||[Mar. 8th, 2006|08:16 pm]
If you're coming home from a long, nasty day's work that started with a 45 minute search for a parking space (I nearly parked a half mile away but realized I didn't know if I could make it; when a mild rainy day in Seattle feels *cold*, I'm still sick), and you find a Chinese restaurant, and it serves shrimp stir fried with salt and coarse black pepper, and onion and green and red pepper, just like you used to get from a restaurant in Columbus...
Well, if you get home and find that they served you some mystery meat that you're going to assume is squid for fear that it's actually a sea cucumber or something, you have a right to be doubly upset that you're too tired to raise the fuss that is deserved by such a mistake.
The pad thai was lousy, too.
The quality wasn't terrible (except, you know, for the random flesh bits that I'm assuming are part of some dread sea monster, so that I don't have to assume they're something worse) it just wasn't the pad thai I was looking for. Maybe that's the problem... maybe they ground up a couple of droids and... okay, let's stop with the movie quote chasing. Anyway, I might give them a try again, since they deliver.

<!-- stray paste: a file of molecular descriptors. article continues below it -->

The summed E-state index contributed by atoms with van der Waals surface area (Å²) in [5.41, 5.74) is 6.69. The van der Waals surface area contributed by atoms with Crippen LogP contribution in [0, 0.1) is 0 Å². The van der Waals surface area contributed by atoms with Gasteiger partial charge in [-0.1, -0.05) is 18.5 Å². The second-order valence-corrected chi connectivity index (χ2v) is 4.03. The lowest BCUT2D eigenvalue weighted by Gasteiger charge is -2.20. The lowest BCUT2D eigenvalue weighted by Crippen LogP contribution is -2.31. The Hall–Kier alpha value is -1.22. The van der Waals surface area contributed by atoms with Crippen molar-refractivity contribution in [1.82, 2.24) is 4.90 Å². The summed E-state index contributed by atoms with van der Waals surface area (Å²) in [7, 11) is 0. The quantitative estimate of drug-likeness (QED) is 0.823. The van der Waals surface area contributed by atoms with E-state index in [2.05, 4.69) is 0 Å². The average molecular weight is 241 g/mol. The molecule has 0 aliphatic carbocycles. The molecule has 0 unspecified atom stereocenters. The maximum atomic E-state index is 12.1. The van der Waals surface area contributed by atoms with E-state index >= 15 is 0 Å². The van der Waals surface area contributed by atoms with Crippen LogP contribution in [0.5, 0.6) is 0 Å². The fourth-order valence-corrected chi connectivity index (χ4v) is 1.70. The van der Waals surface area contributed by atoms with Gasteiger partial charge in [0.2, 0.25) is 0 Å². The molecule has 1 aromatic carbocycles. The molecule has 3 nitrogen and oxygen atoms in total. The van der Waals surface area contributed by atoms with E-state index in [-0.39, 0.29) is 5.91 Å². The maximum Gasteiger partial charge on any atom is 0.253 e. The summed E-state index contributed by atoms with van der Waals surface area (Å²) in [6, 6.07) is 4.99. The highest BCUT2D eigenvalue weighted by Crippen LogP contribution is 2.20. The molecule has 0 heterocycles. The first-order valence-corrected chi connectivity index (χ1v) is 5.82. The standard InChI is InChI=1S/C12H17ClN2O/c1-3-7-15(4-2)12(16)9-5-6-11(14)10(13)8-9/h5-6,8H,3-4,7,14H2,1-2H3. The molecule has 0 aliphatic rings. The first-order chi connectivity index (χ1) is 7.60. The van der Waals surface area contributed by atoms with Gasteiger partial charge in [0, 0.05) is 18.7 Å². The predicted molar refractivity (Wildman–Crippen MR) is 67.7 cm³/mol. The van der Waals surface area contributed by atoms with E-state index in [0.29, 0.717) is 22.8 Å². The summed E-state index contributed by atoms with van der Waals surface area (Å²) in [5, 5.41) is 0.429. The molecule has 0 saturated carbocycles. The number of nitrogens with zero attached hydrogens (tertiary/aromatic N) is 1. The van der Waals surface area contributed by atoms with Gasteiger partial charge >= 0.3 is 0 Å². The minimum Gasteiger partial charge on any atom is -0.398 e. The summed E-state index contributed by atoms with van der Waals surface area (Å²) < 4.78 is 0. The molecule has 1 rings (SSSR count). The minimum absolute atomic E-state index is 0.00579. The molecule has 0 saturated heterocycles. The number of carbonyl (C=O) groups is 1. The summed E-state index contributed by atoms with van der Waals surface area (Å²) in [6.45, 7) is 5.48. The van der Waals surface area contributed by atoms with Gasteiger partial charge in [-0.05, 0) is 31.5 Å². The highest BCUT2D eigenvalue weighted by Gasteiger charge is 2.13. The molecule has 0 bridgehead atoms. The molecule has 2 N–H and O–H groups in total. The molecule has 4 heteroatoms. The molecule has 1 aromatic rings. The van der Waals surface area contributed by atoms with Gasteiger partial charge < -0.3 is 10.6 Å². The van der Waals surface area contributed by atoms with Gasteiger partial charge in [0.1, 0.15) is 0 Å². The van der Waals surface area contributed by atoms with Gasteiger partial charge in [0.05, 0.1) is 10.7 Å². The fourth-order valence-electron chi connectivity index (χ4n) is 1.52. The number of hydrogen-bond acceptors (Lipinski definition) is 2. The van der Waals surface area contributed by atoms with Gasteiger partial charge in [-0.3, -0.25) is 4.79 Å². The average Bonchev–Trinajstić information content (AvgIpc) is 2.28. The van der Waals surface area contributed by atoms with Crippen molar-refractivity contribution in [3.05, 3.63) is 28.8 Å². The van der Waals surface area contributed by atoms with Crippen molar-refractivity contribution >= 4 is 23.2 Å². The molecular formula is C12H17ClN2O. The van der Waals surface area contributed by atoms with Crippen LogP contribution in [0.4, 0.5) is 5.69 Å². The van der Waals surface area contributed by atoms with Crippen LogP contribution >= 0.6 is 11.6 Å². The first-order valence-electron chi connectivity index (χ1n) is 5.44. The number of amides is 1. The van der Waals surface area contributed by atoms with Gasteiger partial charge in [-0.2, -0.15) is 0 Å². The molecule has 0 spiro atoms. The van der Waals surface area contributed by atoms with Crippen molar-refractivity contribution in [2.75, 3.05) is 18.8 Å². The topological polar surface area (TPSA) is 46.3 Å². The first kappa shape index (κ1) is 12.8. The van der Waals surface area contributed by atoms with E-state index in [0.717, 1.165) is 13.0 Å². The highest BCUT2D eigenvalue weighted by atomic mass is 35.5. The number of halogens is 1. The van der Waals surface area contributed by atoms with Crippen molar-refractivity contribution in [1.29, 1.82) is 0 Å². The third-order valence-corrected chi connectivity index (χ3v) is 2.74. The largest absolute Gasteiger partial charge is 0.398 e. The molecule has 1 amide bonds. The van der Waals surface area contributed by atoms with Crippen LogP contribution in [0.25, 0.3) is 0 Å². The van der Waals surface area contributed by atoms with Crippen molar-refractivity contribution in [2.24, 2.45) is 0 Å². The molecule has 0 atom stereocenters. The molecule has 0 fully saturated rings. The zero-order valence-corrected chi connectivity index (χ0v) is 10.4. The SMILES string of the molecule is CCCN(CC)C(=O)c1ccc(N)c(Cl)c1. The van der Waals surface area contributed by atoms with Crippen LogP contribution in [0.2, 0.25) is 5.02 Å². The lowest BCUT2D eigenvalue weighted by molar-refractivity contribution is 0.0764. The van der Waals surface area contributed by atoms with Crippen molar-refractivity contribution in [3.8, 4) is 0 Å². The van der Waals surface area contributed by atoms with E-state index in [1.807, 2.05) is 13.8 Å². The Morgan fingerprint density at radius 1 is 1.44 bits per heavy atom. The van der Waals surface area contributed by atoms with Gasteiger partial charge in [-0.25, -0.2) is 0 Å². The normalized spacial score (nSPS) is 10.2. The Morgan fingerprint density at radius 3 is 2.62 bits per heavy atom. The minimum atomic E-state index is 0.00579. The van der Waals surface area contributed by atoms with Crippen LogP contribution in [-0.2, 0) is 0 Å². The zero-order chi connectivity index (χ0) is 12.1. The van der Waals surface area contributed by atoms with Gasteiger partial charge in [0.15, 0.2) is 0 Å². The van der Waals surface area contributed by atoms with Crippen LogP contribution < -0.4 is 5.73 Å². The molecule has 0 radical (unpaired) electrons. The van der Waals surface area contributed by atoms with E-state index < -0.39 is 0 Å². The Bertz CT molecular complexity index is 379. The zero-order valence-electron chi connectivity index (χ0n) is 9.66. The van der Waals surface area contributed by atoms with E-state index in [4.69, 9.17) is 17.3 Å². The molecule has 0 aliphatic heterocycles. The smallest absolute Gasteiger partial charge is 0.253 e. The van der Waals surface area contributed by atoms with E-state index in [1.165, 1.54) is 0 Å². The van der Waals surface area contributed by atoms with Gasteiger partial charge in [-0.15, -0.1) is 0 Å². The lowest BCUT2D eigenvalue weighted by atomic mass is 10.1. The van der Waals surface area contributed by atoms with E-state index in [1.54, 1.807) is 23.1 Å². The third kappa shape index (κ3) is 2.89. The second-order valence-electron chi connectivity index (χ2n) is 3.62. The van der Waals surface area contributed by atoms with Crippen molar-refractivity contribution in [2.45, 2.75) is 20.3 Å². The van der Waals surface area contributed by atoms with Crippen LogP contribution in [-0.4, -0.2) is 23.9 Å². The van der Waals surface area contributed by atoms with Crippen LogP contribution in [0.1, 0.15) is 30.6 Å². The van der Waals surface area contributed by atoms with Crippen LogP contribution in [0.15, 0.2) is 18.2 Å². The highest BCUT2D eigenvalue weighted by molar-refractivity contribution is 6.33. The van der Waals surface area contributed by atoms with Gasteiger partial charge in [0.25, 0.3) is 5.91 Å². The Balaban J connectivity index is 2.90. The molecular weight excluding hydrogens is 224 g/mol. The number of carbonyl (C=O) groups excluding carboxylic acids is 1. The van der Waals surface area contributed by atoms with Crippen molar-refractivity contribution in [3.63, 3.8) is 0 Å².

Herm. Was that chipper enough so that no one thinks that I'm anything other than exhausted and sick and tired of being sick and tired?
Got my first psych textbooks, and I'm happy to report that the state of the art has moved forward since I was in college. Though, I also had to stop and ponder. This guy says that autism causes difficulty in forging emotional bonds? I'd be surprised (from what I know) if the problem wasn't other people not recognizing the emotional bonds. Something to keep in mind.
Anyway I'm through five or so chapters, not bad stuff, I'll have to re-read it when I'm, you know, coherent.